The limitations of our study include having marker measures at only visit 1 or 2, so we are unable to assess the predictive value of markers at other time points or measure the predictive value of changes of marker levels. However, as we were interested in prognosis, using the first available sample mirrors what would occur in clinical practice when a patient is first evaluated. We also lacked the power to assess interaction or effect measure modification of markers in different subgroups. Furthermore, missing samples in the subcohort and cases also reduced power, which we addressed with multiple imputation. Weakened associations after imputation can be caused by misspecification of the imputation model or if variables capturing the missing mechanism are excluded [53]. However, our results did not change with different imputation models. Since our primary goal was to assess the prognostic ability of specific markers, using the full sample size gave us sufficient power to assess calibration and discrimination properly, despite some potential misspecification. HCV duration, while informative, is hard to estimate in a real-life clinical scenario and is only approximate in our study. We chose to use age instead to capture some of the time element that HCV duration would have provided. Most of the injection drug users in our study first started injecting around the same age, approximately 18 years before cohort entry. Our study modeled the markers specifically for prognostic assessment precluding causal inferences. Finally, external validation in an independent dataset should be performed before applying this model clinically. Data provided in S2 and S4 Tables will be especially relevant to future external validation studies.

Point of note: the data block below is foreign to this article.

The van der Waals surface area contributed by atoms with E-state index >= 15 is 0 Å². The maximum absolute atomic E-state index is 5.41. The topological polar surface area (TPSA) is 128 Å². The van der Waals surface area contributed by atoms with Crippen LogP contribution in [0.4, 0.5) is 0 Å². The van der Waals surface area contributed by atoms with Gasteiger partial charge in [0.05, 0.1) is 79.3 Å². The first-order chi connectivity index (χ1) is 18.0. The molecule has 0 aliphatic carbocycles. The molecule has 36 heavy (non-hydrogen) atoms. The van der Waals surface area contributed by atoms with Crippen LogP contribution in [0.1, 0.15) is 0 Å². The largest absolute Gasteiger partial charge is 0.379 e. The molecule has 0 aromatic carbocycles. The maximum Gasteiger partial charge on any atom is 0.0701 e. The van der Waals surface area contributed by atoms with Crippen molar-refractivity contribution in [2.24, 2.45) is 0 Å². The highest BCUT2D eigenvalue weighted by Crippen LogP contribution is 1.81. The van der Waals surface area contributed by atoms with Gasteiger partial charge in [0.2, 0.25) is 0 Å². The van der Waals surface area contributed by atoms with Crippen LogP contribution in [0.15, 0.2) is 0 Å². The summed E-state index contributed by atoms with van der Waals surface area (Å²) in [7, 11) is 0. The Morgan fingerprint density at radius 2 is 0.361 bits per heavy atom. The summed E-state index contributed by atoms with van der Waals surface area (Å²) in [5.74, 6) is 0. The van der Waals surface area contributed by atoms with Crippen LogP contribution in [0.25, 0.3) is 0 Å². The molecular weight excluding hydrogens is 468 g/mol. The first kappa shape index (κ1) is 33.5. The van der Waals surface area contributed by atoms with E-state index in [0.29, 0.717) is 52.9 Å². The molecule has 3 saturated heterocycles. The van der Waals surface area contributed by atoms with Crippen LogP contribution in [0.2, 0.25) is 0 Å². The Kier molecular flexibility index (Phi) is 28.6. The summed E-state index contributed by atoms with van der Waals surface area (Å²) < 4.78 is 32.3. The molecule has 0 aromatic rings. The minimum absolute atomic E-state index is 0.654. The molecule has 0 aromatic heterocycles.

In conclusion, we found that in an HIV-HCV co-infected population, incorporating a genetic marker from IFNL rs8099917 and the immune markers IL-8, sICAM-1, RANTES, hs-CRP, and sCD14 allowed us to better predict the 3-year risk of significant liver fibrosis over traditional clinical risk factors alone. While the improvement in discrimination was small, the model with the markers also classified risk and fit better than the one without the markers. To assess whether this improvement justifies the additional cost of measuring these markers in the face of highly expensive HCV treatment requires further cost-benefit analyses.